Question: I commute 17 miles each way on varied terrain. A rear rack, trunk and lights add 8-10 pounds to the bike. I train by time trialing on the way in and then back home again. I keep my heart rate up to about 90% of max for these TT intervals and continue to go pretty hard the rest of the way, too. Would it be better to ride hard for only one leg of the commute and treat the other as a recovery ride? — Joel S.
Coach Fred Matheny Replies: Commuting is a great way to get fit, but most riders underestimate the toll it can take.
In your case, 2 rides totaling 34 miles a day on a heavy bike in some hills is pretty serious daily exercise. Throw in 2 long time trials at anaerobic-threshold pace and you could get overtrained in a hurry.
If I were you, I’d do the hard time trial only 2 or 3 times per week. All other rides would be easy spinning, except for one sprint session on the ride home one day. You can do this on a flat section. Just sprint for 10-15 seconds, recover fully and go again for 5 reps.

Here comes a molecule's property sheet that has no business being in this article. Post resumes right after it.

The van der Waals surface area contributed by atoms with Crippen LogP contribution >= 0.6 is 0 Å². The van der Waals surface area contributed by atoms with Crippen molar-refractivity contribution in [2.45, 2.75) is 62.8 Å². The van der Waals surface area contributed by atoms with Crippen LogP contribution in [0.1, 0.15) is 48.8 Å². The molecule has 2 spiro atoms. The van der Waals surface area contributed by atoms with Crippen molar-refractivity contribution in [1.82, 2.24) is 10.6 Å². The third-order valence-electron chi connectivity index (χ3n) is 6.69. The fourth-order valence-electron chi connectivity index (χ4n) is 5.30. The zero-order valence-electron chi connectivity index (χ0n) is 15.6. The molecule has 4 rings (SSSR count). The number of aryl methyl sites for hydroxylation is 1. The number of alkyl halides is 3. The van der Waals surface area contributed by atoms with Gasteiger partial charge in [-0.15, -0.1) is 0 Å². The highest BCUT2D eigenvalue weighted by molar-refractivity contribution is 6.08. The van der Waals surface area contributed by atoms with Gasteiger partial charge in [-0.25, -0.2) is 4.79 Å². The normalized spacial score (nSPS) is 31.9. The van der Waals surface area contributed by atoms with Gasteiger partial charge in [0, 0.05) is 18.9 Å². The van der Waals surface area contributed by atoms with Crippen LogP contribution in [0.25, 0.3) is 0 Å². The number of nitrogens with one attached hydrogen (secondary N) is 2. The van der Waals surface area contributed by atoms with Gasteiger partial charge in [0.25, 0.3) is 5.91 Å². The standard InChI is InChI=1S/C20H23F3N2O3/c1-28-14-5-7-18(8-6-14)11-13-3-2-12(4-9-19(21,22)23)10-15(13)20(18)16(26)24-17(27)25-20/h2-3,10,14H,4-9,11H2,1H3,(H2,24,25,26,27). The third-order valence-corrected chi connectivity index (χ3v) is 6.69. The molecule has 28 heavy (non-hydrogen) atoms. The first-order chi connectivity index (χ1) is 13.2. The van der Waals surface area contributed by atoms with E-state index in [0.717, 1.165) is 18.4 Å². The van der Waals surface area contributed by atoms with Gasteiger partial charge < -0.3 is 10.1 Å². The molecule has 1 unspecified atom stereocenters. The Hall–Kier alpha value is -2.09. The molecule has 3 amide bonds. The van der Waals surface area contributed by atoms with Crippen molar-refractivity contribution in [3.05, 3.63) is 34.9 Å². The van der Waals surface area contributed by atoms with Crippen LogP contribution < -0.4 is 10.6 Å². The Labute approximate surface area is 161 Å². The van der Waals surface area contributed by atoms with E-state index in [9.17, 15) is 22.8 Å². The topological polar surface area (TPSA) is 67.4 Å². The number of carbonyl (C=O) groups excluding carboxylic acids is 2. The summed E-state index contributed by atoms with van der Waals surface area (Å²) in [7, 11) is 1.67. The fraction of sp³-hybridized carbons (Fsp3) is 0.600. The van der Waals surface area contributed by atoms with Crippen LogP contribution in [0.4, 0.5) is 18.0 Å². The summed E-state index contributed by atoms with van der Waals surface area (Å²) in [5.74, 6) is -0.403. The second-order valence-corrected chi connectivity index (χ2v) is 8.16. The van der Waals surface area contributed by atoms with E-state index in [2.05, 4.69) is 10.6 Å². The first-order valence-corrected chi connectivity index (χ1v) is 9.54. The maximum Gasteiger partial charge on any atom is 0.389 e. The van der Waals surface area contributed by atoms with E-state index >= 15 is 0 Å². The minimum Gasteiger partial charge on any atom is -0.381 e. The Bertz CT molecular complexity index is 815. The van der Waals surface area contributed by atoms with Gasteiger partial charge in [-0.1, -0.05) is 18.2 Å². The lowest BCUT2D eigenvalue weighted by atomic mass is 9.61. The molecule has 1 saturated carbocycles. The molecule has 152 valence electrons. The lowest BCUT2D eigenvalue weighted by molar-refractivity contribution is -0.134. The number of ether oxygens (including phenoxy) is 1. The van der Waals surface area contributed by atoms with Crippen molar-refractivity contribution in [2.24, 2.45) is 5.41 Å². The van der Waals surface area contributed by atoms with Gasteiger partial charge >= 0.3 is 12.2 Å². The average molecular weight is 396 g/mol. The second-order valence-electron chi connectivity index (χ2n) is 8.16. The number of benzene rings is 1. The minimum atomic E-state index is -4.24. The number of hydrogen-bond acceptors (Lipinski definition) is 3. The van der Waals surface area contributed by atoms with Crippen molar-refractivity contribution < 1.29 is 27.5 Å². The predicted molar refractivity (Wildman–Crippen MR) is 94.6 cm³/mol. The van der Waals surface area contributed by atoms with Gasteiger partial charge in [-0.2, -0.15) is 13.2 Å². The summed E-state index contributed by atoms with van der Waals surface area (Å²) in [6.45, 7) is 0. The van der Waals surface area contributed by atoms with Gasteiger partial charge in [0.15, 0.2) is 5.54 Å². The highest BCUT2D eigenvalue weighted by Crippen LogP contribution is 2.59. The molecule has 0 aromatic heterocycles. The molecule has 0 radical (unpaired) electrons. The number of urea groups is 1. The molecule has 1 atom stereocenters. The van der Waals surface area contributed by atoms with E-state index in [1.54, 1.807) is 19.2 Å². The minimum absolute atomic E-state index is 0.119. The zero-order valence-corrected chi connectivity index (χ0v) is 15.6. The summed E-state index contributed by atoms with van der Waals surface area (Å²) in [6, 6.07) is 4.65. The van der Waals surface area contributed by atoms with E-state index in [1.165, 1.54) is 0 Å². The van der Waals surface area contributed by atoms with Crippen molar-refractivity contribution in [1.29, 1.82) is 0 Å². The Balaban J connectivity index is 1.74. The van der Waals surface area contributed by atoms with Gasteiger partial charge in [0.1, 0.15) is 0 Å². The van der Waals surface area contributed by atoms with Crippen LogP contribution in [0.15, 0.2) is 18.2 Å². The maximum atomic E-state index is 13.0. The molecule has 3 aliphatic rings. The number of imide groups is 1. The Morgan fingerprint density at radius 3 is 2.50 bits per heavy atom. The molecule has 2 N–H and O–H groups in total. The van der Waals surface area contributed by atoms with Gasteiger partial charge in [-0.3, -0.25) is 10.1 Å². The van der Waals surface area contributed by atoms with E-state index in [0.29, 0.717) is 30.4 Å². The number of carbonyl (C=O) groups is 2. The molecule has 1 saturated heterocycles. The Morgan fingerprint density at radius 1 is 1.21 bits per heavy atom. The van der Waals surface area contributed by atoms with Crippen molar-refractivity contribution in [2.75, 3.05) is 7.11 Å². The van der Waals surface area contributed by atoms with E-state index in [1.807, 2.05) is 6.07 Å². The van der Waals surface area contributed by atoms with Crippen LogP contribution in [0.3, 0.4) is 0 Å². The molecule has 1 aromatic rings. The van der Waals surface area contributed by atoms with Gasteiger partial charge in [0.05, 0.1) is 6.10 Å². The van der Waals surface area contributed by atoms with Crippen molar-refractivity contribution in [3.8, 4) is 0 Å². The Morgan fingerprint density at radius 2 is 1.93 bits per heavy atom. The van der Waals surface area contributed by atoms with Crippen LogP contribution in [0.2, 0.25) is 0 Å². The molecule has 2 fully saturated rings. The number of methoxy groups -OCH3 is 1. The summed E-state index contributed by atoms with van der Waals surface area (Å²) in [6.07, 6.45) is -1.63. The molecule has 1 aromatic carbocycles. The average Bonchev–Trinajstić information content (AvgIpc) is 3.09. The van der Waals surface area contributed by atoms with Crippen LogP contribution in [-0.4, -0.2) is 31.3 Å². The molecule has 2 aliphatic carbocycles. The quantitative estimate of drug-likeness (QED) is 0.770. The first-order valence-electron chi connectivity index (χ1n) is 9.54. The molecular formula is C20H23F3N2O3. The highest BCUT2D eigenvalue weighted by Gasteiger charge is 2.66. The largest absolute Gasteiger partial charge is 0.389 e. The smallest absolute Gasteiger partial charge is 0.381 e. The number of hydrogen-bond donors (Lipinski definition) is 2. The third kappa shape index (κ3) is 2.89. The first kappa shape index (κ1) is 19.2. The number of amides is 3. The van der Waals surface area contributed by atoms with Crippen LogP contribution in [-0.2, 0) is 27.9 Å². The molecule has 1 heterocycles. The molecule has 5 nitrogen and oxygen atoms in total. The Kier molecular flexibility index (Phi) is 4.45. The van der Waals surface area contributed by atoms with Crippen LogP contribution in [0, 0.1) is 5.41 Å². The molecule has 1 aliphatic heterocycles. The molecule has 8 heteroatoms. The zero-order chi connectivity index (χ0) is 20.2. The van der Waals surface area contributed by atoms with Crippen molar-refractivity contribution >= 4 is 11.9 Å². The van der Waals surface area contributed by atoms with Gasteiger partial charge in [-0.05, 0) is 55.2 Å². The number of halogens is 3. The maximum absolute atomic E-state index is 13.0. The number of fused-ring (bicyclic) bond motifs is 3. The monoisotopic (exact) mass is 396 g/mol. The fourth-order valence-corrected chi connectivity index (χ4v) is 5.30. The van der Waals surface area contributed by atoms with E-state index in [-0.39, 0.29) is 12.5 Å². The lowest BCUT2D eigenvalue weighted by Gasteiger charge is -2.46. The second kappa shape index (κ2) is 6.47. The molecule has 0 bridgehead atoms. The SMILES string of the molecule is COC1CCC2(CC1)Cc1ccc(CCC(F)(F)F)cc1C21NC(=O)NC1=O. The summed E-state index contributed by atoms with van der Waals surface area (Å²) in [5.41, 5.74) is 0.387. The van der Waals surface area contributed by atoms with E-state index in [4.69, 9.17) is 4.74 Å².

This will give you enough hard work to improve. Remember, it’s during rest and recovery that your body grows stronger, not when forcing it to make an unreasonable number of hard efforts.
Training as I suggest also will prevent your commutes from becoming a heavy mental burden, as they soon will if you make each one a tough workout.
As we like to remind you at RBR, enjoy your rides!
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